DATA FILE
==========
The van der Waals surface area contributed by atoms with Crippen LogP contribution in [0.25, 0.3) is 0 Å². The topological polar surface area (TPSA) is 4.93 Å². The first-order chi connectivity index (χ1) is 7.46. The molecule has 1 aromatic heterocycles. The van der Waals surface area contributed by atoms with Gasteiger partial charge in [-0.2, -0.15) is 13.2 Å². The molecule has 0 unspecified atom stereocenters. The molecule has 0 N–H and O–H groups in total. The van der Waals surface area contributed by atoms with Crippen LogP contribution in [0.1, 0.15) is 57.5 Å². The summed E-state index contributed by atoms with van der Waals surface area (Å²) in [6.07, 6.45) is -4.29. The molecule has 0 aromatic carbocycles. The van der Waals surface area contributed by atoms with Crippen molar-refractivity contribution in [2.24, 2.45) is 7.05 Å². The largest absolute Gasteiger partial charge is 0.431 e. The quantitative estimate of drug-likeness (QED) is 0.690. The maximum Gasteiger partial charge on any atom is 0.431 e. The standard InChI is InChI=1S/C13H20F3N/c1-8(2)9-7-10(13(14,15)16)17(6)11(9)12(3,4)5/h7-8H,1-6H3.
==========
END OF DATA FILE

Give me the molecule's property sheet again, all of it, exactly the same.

The van der Waals surface area contributed by atoms with Crippen LogP contribution in [0.25, 0.3) is 0 Å². The topological polar surface area (TPSA) is 4.93 Å². The first-order chi connectivity index (χ1) is 7.46. The molecule has 1 aromatic heterocycles. The van der Waals surface area contributed by atoms with Gasteiger partial charge in [-0.2, -0.15) is 13.2 Å². The molecule has 0 unspecified atom stereocenters. The molecule has 0 N–H and O–H groups in total. The van der Waals surface area contributed by atoms with Crippen LogP contribution in [0.1, 0.15) is 57.5 Å². The summed E-state index contributed by atoms with van der Waals surface area (Å²) in [6.07, 6.45) is -4.29. The molecule has 0 aromatic carbocycles. The van der Waals surface area contributed by atoms with Crippen molar-refractivity contribution in [2.24, 2.45) is 7.05 Å². The largest absolute Gasteiger partial charge is 0.431 e. The quantitative estimate of drug-likeness (QED) is 0.690. The maximum Gasteiger partial charge on any atom is 0.431 e. The standard InChI is InChI=1S/C13H20F3N/c1-8(2)9-7-10(13(14,15)16)17(6)11(9)12(3,4)5/h7-8H,1-6H3.